Not Just Hills – Cycling in Piedmont, Northern Italy

STORY BY Megan Hughes 29th November 2017

As the Italian name suggests (“pie-di dei monti”), Piedmont is the land of mountains, or more precisely, the land at the foot of the mountains. As such, it’s no surprise that cycling in Piedmont is so popular.

This region has a whole host of territorial characteristics, all of which are looked over by the Alpine chain of towering peaks surrounding the area. Made for true climbers, this area is one that was home to great champions such as Fausto Coppi and Costante Girardengo.

It’s no surprise then that numerous stages of the Giro d’italia pass by here, with ascents that attract the very best climbers. Here, Italy Bike Hotels take us through their pick of the top ascents in Piedmont for keen climbers that may want to give them a go this year.

Colli Di Coppi

The cycling territory that extends between the municipalities of Tortona, Novi Ligure and Volpedo, with Castellania at the centre, is a land of great champions. It is here that cyclists can take on the challenge of the so-called “Colli di Coppi”, in other words the climbs, the routes and the continuous succession of ups and downs where the legendary Fausto Coppi trained.

Colle Delle Finestre

Impossible to cycle until a few years ago, the military-origin road located in the Orsiera-Rocciavrè Natural Park climbs like a ramp with average gradients of around 9%. The first 11 km are paved, while the last 8 unwind along a fully unpaved road, giving this climb a cycling flavour reminiscent of years gone by, an epic touch that takes us back to the accomplishments of past champions. Make sure to take a couple of spare inner tubes with you though – the dirt road may have a few nasty surprises in store.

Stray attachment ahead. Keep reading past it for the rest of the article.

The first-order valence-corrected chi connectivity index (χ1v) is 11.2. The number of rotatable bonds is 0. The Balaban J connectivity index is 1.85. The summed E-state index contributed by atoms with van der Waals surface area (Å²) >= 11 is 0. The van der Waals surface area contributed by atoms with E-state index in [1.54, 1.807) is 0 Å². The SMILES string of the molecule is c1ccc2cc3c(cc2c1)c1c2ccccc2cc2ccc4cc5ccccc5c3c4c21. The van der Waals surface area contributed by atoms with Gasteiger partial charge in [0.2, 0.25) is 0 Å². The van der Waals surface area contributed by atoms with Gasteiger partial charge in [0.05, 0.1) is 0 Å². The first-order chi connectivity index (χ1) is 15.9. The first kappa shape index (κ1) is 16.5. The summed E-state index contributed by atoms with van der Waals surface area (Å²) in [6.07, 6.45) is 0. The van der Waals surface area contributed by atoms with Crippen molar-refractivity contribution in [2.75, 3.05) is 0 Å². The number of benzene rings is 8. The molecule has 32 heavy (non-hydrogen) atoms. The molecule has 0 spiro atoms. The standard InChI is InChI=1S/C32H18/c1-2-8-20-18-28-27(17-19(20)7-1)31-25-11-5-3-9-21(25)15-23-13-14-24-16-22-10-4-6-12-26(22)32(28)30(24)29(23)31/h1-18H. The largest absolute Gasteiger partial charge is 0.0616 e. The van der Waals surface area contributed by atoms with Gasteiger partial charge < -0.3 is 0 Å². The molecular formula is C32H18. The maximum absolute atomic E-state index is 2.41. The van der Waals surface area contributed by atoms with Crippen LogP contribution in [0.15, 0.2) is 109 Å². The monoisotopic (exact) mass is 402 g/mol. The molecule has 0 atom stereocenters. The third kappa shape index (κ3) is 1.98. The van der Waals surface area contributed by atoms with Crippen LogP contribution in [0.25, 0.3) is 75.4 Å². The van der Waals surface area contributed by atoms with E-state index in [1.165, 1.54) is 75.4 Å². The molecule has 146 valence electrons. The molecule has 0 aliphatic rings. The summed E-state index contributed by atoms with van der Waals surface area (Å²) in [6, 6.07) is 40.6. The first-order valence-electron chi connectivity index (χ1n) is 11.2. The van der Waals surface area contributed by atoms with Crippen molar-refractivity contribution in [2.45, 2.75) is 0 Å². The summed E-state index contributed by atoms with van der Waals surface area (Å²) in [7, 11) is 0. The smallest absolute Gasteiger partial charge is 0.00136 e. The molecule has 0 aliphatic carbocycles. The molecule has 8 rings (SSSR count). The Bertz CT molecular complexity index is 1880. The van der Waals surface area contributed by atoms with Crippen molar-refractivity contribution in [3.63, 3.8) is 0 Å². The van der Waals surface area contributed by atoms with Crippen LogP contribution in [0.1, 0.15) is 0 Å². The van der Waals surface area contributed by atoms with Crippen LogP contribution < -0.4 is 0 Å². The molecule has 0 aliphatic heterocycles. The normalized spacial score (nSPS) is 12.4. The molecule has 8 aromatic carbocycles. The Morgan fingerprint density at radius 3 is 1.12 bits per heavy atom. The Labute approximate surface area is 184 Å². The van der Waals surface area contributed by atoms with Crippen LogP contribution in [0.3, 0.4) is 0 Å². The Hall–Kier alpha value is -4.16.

Colle Del Sestriere

There are several sides from which to conquer Colle del Sestriere and Italy Bike Hotels recommend the route from Cesana Torinese. The climb starts with two broad switchbacks immersed in the woods as you make your way around Mount Crouzore, with slopes up to 10%. You will have just enough time to catch your breath along a stretch of slight slopes, before the road turns challenging once again, heading up to the summit at 2,023 m above sea level.

Not Just Hills - Cycling in Piedmont, Northern Italy

Colle Di Superga

The most famous and the most challenging climb when it comes to routes shorter than 5 km. This would be a sort of easy “direct route” connecting Turin to Superga, if it weren’t for the deadly slopes! The average gradient is around 9%, with maximum slopes up to 18%. Unlike other ascents, this one does let you catch your breath along several sections. However, reaching the last ramp just before the Piazzale della Basilica will be a true test so make sure you are well prepared!

Not Just Hills - Cycling in Piedmont, Northern Italy


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